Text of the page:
The metaphor of the invisible hand

Posted: 25 August 2010 in Uncategorized
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Take a course in neoclassical economics or listen to a neoclassical economist and you’ll soon learn of the magic of the invisible hand. And you’ll learn that the invisible hand was Adam Smith’s great contribution to moden economic thought.

Much of the rest of Smith is discarded or simply ignored. The labor theory of value. The role of trust and sympathy in allowing markets to operate. The need for public education in a world in which labor is often reduced to drudgery. And so much more.

But the invisible hand remains. The problem is, the invisible hand is an idea that Smith only invokes twice in his main texts—once in the Wealth of Nations, and once in the Theory of Moral Sentiments.

And, as Gavin Kennedy has been arguing, the invisible hand metaphor

was not about markets, regulated of otherwise and in none of the three cases that he uses it was it about markets. The belief that he did refer to markets is a wholly invented myth by modern economists from the 1950s. [The third example Kennedy refers to is in Smith’s Astronomy.]

Why does it matter? According to Kennedy,

If you insist that the ‘invisible hand’ is real, actual, or has content, you take on a wholly fictitious metaphysical idea (‘the hand of God’ or such like construction), which is theology not economics.

My assertion that the metaphor was not used by Adam Smith in relation to markets is based on the close reading of his uses of it. Samuelson and others asserted that it was elated to markets, without a scrap of textual evidence – its is not mentioned in Books I and II of WN, which deal in detail with the workings of markets. Also, his use of it was hardly mentioned by political economists, while Smith was alive, nor for long after he died. Strange for a cardinal principle?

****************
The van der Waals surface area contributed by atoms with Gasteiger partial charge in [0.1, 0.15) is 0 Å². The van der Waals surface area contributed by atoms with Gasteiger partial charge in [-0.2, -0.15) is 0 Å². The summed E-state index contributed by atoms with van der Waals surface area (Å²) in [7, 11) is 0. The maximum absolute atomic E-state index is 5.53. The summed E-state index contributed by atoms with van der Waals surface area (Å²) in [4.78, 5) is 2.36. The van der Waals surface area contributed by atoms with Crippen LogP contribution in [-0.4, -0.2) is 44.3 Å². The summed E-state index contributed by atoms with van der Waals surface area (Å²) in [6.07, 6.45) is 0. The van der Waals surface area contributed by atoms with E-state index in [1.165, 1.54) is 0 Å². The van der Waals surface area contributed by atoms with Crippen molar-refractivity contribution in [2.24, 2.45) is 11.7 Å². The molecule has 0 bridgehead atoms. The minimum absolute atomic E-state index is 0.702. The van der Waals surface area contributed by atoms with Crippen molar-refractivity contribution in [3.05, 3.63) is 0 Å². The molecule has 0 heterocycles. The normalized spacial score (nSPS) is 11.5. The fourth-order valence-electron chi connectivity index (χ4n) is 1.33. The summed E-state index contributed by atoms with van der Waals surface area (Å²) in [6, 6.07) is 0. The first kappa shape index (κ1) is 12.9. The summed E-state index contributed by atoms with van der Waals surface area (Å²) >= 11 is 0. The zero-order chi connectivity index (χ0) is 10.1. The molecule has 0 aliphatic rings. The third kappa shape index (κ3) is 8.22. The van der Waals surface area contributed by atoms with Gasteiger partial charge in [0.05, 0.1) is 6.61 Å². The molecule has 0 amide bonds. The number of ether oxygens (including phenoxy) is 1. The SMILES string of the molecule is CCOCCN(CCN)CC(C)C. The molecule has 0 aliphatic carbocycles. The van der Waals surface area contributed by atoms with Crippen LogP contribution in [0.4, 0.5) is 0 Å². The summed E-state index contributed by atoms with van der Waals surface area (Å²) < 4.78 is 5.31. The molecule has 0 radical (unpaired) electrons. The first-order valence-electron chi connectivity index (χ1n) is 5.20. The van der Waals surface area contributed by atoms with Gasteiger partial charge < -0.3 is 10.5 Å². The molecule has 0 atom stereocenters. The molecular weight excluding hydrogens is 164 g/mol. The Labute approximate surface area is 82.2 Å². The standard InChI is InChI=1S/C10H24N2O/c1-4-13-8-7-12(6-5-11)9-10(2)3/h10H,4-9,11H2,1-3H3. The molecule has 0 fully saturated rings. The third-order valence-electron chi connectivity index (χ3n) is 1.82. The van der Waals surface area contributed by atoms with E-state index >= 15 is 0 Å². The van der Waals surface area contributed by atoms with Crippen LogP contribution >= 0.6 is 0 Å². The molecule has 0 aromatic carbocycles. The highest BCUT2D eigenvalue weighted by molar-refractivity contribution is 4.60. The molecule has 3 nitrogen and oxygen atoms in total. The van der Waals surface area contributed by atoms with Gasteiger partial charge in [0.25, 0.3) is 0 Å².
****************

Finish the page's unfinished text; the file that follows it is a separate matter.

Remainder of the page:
And that’s what we’ve been getting in recent years: a theology of free markets, justified by a powerful metaphor—the invisible hand—for which neoclassical economists have worked very hard to invent a tradition beginning with Adam Smith.

Comments
  1. […] I have discussed before, the invisible hand is a powerful metaphor “for which neoclassical economists have […]

  2. […] of modern mainstream economics—who has become so closely (and mistakenly) identified with the invisible hand—held a narrow theory of money and advocated extensive regulation of the banking […]

  3. […] of modern mainstream economics—who has become so closely (and mistakenly) identified with the invisible hand—held a narrow theory of money and advocated extensive regulation of the banking […]

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